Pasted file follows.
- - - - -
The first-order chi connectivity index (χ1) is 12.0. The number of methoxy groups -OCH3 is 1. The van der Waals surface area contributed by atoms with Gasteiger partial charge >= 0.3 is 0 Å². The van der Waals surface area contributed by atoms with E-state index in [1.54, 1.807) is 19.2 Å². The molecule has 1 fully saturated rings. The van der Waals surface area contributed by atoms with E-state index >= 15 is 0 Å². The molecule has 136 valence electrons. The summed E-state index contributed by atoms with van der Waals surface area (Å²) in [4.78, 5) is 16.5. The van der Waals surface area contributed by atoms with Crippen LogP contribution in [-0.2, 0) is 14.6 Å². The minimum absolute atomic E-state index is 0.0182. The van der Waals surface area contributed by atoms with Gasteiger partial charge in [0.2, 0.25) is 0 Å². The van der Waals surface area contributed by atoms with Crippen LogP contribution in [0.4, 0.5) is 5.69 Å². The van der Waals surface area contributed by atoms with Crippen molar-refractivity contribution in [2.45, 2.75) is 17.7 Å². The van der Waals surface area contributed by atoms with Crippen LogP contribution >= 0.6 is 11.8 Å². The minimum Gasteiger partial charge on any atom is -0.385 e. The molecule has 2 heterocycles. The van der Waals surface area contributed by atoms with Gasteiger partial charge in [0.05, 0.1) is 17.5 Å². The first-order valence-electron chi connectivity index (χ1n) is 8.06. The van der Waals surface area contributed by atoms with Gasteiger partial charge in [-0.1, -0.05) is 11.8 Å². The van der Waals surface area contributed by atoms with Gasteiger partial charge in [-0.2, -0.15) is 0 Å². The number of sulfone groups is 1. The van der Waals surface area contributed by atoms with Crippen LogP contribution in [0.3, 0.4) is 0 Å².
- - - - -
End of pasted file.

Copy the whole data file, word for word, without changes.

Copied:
The first-order chi connectivity index (χ1) is 12.0. The number of methoxy groups -OCH3 is 1. The van der Waals surface area contributed by atoms with Gasteiger partial charge >= 0.3 is 0 Å². The van der Waals surface area contributed by atoms with E-state index in [1.54, 1.807) is 19.2 Å². The molecule has 1 fully saturated rings. The van der Waals surface area contributed by atoms with E-state index >= 15 is 0 Å². The molecule has 136 valence electrons. The summed E-state index contributed by atoms with van der Waals surface area (Å²) in [4.78, 5) is 16.5. The van der Waals surface area contributed by atoms with Crippen LogP contribution in [-0.2, 0) is 14.6 Å². The minimum absolute atomic E-state index is 0.0182. The van der Waals surface area contributed by atoms with Gasteiger partial charge in [0.2, 0.25) is 0 Å². The van der Waals surface area contributed by atoms with Crippen LogP contribution in [0.4, 0.5) is 5.69 Å². The van der Waals surface area contributed by atoms with Crippen molar-refractivity contribution in [2.45, 2.75) is 17.7 Å². The van der Waals surface area contributed by atoms with Crippen LogP contribution >= 0.6 is 11.8 Å². The minimum Gasteiger partial charge on any atom is -0.385 e. The molecule has 2 heterocycles. The van der Waals surface area contributed by atoms with Gasteiger partial charge in [0.05, 0.1) is 17.5 Å². The first-order valence-electron chi connectivity index (χ1n) is 8.06. The van der Waals surface area contributed by atoms with Gasteiger partial charge in [-0.1, -0.05) is 11.8 Å². The van der Waals surface area contributed by atoms with Gasteiger partial charge in [-0.2, -0.15) is 0 Å². The number of sulfone groups is 1. The van der Waals surface area contributed by atoms with Crippen LogP contribution in [0.3, 0.4) is 0 Å².